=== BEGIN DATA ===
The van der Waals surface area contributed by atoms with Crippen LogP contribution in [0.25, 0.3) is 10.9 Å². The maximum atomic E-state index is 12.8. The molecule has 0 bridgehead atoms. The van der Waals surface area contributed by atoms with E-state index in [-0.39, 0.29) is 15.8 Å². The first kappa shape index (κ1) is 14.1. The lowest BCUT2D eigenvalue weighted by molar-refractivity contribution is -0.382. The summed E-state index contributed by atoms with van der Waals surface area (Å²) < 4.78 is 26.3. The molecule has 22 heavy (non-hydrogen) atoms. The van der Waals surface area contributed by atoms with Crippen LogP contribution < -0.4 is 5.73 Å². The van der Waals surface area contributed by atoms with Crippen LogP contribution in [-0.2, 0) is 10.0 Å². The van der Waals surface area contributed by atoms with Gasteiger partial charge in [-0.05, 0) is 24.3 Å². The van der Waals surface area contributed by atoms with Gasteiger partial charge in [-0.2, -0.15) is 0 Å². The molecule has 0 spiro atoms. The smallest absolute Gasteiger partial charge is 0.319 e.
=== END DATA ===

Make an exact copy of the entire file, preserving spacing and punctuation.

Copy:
The van der Waals surface area contributed by atoms with Crippen LogP contribution in [0.25, 0.3) is 10.9 Å². The maximum atomic E-state index is 12.8. The molecule has 0 bridgehead atoms. The van der Waals surface area contributed by atoms with E-state index in [-0.39, 0.29) is 15.8 Å². The first kappa shape index (κ1) is 14.1. The lowest BCUT2D eigenvalue weighted by molar-refractivity contribution is -0.382. The summed E-state index contributed by atoms with van der Waals surface area (Å²) < 4.78 is 26.3. The molecule has 22 heavy (non-hydrogen) atoms. The van der Waals surface area contributed by atoms with Crippen LogP contribution < -0.4 is 5.73 Å². The van der Waals surface area contributed by atoms with Crippen LogP contribution in [-0.2, 0) is 10.0 Å². The van der Waals surface area contributed by atoms with Gasteiger partial charge in [-0.05, 0) is 24.3 Å². The van der Waals surface area contributed by atoms with Gasteiger partial charge in [-0.2, -0.15) is 0 Å². The molecule has 0 spiro atoms. The smallest absolute Gasteiger partial charge is 0.319 e.